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What, if any, are the accepted guidelines and/or best practices for using CSS animated transitions on hover in a web-based user interface? When does it start to simply become annoying and distracting?

I've noticed it showing up on some technology related blogs (example - hover over links) and also on Stack Exchange sites in some places (such as the top navigation bar on security.stackexchange.com). It seems to me like it adds a nice touch to the interface. At the same time, I think there's probably a point at which it stops being a good thing and starts to be distracting. And some other high-profile sites, such as other SE sites (this one) and jQuery's site (example: the accordion UI demo) don't use it at all.

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It's hard to say in general. What is your specific case? –  agib Jul 20 '12 at 21:45
    
I'm generally using them right now in menus, links in the body of the document, and hover animations on items that are in Isotope'd (via isotope). –  Mr. Jefferson Jul 20 '12 at 21:49
    
I want to know if animations on a hover will decrease usability compared to instant effects. –  JoJo Jul 28 '12 at 8:07

2 Answers 2

I feel that browser technology is getting to a point where this is really a judgement call on the developers/designers part. Just a few years ago we were still at the point where adding substantial transitions with JavaScript would add significant bloat and clunkiness to an application, and I would have argued that in general it was a bad idea to have them. However with the widespread support of CSS3 transitions and animations it is relatively "lightweight" to add such effects, and if you can make a case that it adds to the user experience, there is no reason not to do it.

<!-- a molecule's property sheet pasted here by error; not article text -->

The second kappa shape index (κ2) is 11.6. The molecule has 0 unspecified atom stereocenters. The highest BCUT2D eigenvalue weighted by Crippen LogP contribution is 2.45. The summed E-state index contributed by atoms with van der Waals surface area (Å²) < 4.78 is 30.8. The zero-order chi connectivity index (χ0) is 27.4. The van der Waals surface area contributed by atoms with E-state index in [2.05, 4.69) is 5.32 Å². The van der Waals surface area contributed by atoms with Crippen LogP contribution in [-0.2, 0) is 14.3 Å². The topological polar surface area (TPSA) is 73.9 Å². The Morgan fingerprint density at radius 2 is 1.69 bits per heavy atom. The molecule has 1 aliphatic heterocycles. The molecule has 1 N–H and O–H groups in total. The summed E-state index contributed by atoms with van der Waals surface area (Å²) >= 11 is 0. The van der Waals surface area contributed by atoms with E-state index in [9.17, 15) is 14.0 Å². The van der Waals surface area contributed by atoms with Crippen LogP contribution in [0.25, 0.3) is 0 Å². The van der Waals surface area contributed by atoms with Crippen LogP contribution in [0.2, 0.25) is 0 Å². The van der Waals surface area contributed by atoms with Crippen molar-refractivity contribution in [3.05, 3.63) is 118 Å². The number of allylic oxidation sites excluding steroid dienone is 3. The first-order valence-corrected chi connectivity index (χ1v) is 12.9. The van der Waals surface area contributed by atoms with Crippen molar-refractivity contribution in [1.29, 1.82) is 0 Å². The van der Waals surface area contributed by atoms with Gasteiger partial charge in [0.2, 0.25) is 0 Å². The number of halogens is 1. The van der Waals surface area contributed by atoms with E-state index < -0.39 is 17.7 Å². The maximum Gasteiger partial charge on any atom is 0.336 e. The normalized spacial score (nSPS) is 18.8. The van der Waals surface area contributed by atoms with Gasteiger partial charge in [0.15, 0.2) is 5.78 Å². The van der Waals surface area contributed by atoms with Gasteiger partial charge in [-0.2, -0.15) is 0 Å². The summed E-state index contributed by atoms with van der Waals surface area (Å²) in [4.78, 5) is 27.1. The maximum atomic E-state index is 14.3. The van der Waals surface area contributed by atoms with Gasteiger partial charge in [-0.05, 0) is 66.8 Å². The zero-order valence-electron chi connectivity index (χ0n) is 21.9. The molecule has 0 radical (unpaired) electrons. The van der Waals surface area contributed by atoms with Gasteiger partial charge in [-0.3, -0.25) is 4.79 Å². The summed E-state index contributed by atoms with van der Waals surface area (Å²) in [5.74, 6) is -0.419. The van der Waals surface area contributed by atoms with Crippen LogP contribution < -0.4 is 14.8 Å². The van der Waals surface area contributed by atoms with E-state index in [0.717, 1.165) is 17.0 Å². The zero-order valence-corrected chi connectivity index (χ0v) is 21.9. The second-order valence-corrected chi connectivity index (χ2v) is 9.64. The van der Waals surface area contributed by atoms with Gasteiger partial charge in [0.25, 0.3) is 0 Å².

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Something to keep in mind for hover design is how it would be handled (or not handled) on mobile devices. With a sharp uptick in the number of mobile web surfers these days, designing sites with mobile in mind is important.

Adding hover purely for aesthetics is probably fine, but if it triggers functionality or navigational menus that you can't access any other way, it might become troublesome.

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